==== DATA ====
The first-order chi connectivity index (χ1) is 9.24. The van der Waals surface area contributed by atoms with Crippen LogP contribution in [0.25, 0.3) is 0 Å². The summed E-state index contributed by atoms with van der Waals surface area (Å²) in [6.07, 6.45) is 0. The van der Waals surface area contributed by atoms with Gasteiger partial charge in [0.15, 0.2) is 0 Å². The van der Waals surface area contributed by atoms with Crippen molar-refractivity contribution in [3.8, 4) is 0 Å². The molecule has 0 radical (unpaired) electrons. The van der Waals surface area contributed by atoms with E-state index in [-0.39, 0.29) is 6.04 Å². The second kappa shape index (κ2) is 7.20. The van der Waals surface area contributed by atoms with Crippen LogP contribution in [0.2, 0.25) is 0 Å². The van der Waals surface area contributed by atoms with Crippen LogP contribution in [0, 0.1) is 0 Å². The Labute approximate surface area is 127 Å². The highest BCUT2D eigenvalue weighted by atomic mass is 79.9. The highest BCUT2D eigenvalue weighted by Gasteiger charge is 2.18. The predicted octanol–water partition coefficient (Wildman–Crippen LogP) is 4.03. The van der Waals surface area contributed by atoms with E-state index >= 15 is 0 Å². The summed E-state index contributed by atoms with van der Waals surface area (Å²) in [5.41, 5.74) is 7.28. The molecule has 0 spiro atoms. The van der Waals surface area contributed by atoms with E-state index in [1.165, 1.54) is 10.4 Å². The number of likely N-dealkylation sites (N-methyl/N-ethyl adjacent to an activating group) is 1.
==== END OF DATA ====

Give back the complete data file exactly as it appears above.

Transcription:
The first-order chi connectivity index (χ1) is 9.24. The van der Waals surface area contributed by atoms with Crippen LogP contribution in [0.25, 0.3) is 0 Å². The summed E-state index contributed by atoms with van der Waals surface area (Å²) in [6.07, 6.45) is 0. The van der Waals surface area contributed by atoms with Gasteiger partial charge in [0.15, 0.2) is 0 Å². The van der Waals surface area contributed by atoms with Crippen molar-refractivity contribution in [3.8, 4) is 0 Å². The molecule has 0 radical (unpaired) electrons. The van der Waals surface area contributed by atoms with E-state index in [-0.39, 0.29) is 6.04 Å². The second kappa shape index (κ2) is 7.20. The van der Waals surface area contributed by atoms with Crippen LogP contribution in [0.2, 0.25) is 0 Å². The van der Waals surface area contributed by atoms with Crippen LogP contribution in [0, 0.1) is 0 Å². The Labute approximate surface area is 127 Å². The highest BCUT2D eigenvalue weighted by atomic mass is 79.9. The highest BCUT2D eigenvalue weighted by Gasteiger charge is 2.18. The predicted octanol–water partition coefficient (Wildman–Crippen LogP) is 4.03. The van der Waals surface area contributed by atoms with E-state index >= 15 is 0 Å². The summed E-state index contributed by atoms with van der Waals surface area (Å²) in [5.41, 5.74) is 7.28. The molecule has 0 spiro atoms. The van der Waals surface area contributed by atoms with E-state index in [1.165, 1.54) is 10.4 Å². The number of likely N-dealkylation sites (N-methyl/N-ethyl adjacent to an activating group) is 1.